Cool and Icy Data
Typically, there is a vast quantity of cool historical data in the data warehouse that is accessed lightly and a lesser volume of hot and warm data that is accessed frequently.
Note: The distinction between cool and icy data is conceptual and has no direct parallel to temperature‑based block‑level compression.
While cool data might be accessed lightly on average, it still has temporal hot spots, such as those that occur when performing comparative analyses of sales data between different time periods. Similarly, if the relational schema is modified by adding new columns or indexes, or if column data types are changed, then the affected data cannot be considered to be dormant. Finally, if data is periodically accessed and somehow recast to make historical data relevant within the current business context, then it is not dormant.
Truly dormant data is rarely, if ever, accessed, and is typically retained for various national and international regulatory reasons such as the Sarbanes-Oxley Act in the United States, Bill 198 in Canada, or the Eighth Company Law Directive 1984/253/EEC in the European Union rather than for operational reasons. As a result, the data stored in the warehouse is frequently a mix of both important and unimportant data (Unimportant from the perspective of the day‑to‑day operation of running the enterprise, not from a legal perspective), and a flexible management system is required to allocate the appropriate availability, reliability, and privacy levels for the data as its usage changes across time.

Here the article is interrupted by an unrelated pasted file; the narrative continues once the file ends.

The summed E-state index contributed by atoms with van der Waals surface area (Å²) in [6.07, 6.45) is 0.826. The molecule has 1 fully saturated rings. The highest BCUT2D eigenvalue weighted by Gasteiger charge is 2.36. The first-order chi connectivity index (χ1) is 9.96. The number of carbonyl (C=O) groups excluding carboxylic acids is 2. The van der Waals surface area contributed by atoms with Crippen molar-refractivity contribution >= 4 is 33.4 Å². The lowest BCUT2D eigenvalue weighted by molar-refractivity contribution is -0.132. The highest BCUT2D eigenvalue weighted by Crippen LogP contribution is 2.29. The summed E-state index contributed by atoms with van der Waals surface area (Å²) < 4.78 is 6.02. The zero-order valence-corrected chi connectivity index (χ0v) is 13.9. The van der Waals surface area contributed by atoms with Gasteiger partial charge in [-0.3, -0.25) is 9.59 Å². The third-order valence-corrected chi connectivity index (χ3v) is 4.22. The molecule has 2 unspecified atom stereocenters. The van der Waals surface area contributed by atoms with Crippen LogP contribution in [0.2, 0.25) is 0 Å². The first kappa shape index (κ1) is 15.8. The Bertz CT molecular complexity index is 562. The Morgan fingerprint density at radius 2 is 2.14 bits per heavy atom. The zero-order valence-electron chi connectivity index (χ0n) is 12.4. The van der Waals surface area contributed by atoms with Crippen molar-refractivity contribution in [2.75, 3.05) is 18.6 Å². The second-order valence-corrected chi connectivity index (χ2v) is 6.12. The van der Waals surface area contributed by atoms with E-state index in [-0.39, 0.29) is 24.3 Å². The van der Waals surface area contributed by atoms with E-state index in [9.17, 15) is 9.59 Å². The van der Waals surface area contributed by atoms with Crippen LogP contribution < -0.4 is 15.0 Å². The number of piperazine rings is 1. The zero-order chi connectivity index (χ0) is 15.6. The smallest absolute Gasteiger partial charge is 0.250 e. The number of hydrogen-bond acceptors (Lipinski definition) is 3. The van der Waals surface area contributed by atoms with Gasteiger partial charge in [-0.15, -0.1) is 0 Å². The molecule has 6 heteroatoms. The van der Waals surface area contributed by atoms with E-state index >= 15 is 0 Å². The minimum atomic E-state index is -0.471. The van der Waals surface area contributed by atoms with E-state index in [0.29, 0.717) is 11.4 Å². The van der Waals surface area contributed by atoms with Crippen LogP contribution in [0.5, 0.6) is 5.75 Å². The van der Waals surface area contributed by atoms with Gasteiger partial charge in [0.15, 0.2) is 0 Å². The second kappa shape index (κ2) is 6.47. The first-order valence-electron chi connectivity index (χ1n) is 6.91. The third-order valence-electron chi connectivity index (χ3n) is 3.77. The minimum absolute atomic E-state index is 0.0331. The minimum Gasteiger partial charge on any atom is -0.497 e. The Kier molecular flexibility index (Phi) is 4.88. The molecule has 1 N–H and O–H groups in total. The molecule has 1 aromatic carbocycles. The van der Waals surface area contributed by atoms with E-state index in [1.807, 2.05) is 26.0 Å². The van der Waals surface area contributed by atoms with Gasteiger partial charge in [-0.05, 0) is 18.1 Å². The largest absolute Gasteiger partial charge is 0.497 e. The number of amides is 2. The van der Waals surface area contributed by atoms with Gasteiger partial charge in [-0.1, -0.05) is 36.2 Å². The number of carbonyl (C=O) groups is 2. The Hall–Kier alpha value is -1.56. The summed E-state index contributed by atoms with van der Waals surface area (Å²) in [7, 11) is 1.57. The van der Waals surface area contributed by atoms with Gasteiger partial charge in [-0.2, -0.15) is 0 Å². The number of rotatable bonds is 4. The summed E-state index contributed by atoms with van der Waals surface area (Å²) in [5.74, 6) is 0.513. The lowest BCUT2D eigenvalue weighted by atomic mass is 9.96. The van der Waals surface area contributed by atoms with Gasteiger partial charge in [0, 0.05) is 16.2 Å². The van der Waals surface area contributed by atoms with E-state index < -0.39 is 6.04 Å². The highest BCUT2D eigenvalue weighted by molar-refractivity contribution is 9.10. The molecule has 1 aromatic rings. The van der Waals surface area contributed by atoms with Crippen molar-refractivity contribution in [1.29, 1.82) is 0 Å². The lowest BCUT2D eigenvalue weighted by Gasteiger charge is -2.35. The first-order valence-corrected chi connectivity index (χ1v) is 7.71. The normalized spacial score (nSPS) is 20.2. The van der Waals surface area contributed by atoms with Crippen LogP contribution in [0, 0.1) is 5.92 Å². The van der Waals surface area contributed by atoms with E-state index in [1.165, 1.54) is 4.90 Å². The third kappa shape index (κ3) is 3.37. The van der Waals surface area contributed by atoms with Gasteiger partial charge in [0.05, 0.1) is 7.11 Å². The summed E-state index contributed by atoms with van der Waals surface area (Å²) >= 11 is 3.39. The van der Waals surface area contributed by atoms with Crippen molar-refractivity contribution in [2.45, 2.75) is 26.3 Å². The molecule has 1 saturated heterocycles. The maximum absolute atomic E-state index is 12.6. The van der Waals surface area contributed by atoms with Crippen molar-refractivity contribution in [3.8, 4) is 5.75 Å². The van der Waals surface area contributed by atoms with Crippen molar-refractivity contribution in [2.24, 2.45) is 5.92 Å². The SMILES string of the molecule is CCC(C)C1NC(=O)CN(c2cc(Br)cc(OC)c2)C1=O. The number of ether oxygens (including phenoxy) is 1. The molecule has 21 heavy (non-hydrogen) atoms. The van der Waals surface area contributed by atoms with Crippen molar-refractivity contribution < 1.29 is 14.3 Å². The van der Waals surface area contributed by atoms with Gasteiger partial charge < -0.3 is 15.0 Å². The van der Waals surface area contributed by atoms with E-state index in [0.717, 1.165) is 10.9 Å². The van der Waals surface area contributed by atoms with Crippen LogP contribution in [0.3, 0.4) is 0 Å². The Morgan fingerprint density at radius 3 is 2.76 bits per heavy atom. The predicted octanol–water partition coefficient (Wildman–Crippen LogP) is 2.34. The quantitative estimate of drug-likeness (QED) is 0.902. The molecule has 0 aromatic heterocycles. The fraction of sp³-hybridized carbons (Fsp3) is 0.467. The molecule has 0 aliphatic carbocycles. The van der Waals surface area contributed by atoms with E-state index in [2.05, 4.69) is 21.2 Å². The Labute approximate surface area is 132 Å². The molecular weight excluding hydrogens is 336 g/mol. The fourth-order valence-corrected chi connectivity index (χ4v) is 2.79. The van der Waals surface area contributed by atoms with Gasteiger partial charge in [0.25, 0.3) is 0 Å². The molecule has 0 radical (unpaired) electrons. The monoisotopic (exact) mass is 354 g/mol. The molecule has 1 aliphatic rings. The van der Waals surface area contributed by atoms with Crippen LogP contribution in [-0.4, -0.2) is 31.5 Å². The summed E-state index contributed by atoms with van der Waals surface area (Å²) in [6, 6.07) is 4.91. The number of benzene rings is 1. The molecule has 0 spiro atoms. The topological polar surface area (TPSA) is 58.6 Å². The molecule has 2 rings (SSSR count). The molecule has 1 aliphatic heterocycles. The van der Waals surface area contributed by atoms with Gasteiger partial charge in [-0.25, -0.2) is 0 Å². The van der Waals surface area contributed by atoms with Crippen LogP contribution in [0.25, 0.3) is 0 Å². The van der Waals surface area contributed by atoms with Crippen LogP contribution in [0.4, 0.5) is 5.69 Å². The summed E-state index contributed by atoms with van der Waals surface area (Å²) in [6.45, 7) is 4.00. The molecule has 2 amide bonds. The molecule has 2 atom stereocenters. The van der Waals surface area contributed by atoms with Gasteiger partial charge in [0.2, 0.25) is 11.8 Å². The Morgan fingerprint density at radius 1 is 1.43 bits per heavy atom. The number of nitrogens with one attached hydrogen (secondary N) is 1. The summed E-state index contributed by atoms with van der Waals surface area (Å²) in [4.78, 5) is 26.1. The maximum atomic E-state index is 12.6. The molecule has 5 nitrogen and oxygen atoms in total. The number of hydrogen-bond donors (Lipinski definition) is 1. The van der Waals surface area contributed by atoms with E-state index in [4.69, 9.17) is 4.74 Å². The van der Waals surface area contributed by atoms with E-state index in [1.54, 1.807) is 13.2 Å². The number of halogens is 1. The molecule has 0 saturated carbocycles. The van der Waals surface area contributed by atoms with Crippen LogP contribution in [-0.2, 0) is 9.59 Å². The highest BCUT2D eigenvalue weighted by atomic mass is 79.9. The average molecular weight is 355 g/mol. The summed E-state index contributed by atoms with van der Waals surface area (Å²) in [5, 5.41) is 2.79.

Icy, or truly dormant, data is a good candidate for alternative storage such as tape or optical disk. The treatment of icy data is not the subject of this chapter.